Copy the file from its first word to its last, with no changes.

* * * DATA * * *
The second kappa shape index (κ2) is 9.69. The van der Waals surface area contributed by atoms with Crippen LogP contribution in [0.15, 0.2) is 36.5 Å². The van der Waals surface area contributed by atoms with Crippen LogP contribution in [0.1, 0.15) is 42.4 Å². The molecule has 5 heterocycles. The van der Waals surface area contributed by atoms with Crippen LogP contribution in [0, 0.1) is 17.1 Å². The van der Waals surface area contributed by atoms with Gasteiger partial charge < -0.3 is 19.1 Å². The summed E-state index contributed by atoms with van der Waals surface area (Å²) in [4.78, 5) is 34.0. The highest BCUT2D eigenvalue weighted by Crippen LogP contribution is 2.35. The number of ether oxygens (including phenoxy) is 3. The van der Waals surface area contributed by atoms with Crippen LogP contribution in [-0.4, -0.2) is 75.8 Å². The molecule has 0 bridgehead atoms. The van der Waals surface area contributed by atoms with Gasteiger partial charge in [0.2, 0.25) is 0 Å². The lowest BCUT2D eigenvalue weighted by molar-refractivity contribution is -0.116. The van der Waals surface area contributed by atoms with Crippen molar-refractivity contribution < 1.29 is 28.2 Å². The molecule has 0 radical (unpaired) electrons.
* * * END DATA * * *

The second kappa shape index (κ2) is 9.69. The van der Waals surface area contributed by atoms with Crippen LogP contribution in [0.15, 0.2) is 36.5 Å². The van der Waals surface area contributed by atoms with Crippen LogP contribution in [0.1, 0.15) is 42.4 Å². The molecule has 5 heterocycles. The van der Waals surface area contributed by atoms with Crippen LogP contribution in [0, 0.1) is 17.1 Å². The van der Waals surface area contributed by atoms with Gasteiger partial charge < -0.3 is 19.1 Å². The summed E-state index contributed by atoms with van der Waals surface area (Å²) in [4.78, 5) is 34.0. The highest BCUT2D eigenvalue weighted by Crippen LogP contribution is 2.35. The number of ether oxygens (including phenoxy) is 3. The van der Waals surface area contributed by atoms with Crippen LogP contribution in [-0.4, -0.2) is 75.8 Å². The molecule has 0 bridgehead atoms. The van der Waals surface area contributed by atoms with Gasteiger partial charge in [0.2, 0.25) is 0 Å². The lowest BCUT2D eigenvalue weighted by molar-refractivity contribution is -0.116. The van der Waals surface area contributed by atoms with Crippen molar-refractivity contribution < 1.29 is 28.2 Å². The molecule has 0 radical (unpaired) electrons.